Have others told you to find your passion?
Are you wondering what that means and how to go about doing that?
Or maybe you’re just sick of hearing that catchy phrase follow your passion and are ready to implement some new strategies.
Well, if you’re anything like me… you might not have know right out the gate what’s good for you.
But it doesn’t have to be this way! You can find exactly what works for you and learn a lot along the way because of it.
Let’s get right to it.
Below are three tips in that have helped me on my journey in finding passion and finding my dream role
1. Trust your gut: When I was a kid I wanted to be an architect. I don’t think I knew what that really was, but to me it meant I wanted to build things. I had this intrinsic understanding of what was interesting to me. Although I am not an architect today, I do believe that I still get to build things in business and life so that element of interest hasn’t changed. So, first tip is to trust your intuition.
2. Document the iterations: My first job was working as a roofing technician fixing leaks and making replacements. Not the most exciting thing in the world to say the least. But at that point, I didn’t have any particular interests or experience, let alone know anything about myself in the marketplace. Let me give you a little analogy. When a company creates a new product for heir customers, they have all these assumptions.
Like… “I think customers will like the color green, this particular design, and would be willing to pay $100.00 for it.”
Well, along the way… they begin to learn where they are right and wrong. Maybe the customers didn’t like green, but they did like the design, yet they were only willing to pay $50.00 for it. Eventually, this company takes this feedback and iterates a new product closer to what they’ve learned from their first trial.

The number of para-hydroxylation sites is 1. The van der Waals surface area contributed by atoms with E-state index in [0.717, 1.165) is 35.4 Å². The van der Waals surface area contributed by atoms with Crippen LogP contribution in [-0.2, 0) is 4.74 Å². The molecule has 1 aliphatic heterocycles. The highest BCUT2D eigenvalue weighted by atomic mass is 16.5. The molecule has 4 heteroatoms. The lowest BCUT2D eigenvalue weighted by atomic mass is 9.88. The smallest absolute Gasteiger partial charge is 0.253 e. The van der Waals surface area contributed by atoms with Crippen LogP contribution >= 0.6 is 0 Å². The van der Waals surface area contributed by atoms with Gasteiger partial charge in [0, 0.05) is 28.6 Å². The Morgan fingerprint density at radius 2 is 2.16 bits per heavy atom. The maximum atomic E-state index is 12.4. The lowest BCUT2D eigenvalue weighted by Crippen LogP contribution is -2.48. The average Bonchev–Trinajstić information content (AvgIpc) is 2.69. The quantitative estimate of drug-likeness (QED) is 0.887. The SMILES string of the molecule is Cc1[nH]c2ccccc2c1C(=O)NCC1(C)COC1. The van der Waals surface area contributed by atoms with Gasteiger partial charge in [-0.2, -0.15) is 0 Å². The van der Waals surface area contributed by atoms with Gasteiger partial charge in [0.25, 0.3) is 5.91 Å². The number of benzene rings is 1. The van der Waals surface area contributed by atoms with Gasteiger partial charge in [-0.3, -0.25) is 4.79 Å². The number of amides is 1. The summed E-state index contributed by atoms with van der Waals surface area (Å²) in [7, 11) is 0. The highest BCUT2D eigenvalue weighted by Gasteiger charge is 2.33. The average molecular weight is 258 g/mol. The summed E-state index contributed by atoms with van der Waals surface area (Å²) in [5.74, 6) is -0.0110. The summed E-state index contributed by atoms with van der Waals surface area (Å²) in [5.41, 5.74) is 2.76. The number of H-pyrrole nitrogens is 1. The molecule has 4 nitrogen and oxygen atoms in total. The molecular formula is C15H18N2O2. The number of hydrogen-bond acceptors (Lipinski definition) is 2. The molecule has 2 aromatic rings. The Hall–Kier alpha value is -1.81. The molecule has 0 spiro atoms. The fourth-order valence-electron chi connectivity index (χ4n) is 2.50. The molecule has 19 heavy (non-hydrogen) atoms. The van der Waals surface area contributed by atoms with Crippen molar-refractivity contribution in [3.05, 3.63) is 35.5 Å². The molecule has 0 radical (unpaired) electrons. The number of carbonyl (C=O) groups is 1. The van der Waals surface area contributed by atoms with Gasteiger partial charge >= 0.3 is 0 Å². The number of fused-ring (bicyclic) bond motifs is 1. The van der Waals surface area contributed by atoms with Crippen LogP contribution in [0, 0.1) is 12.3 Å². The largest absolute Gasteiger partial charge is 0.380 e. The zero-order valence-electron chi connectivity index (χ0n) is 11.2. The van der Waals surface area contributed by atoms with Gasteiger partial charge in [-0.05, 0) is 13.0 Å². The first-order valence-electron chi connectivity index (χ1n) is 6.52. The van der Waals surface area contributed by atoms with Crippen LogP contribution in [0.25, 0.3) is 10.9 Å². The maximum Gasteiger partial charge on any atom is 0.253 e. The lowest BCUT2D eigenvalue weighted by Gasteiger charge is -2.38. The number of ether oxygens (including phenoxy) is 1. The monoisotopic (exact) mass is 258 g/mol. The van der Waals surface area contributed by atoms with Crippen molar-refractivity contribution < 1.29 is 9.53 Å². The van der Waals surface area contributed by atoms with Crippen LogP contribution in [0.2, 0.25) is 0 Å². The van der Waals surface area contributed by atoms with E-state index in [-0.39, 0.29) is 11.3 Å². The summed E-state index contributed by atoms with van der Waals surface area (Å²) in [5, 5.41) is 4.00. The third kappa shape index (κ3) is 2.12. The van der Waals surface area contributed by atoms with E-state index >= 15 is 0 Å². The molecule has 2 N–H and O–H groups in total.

The point I’m trying to make… look at your career and passions as a series of iterations. You have all these ideas about what you like, so go about testing them. Along the way, you’ll learn a lot about the particular role that works for you, what does not work for you, and where you think you’d like to go in the future. This whole process of discovery and iterations would be successful if you naturally tend to like a larger percentage of your waking hours in a role as your career progresses. Meaning… if you keep switching roles and companies, learning more about yourself and taking each step as a iteration, you should naturally stay longer in roles, enjoy your job more, and lean towards enjoying your professional career more!
3. Be brutal about strengths and weaknesses: this ties into #2 but the point here is to be honest about yours strengths and weaknesses. We are all created with a set of interests and natural abilities. It would only be natural for all of us to move towards the things we are good at and away from what we are bad at. If you can be brutally honest with yourself and document your strengths and weaknesses as a living document… you’ll get very far very fast.
I do this by keeping a rolling log of the roles I’ve participated in, documenting what I liked and didn’t, which ultimately feeds into a living document of my strengths and weaknesses. This document helps me make better decisions in the context of my personal abilities and my interests. When the two meet — abilities and interest — there is a magic that creates professional happiness.
In conclusion, if you’re looking to improve your life by following your passions… you must first trust what you think you like, learn and iterate along the way, and be brutally honest about your strengths and weaknesses.
The sky is the limit for those who are willing to become more valuable and align themselves with positions that allocate their abilities to their highest and best use.
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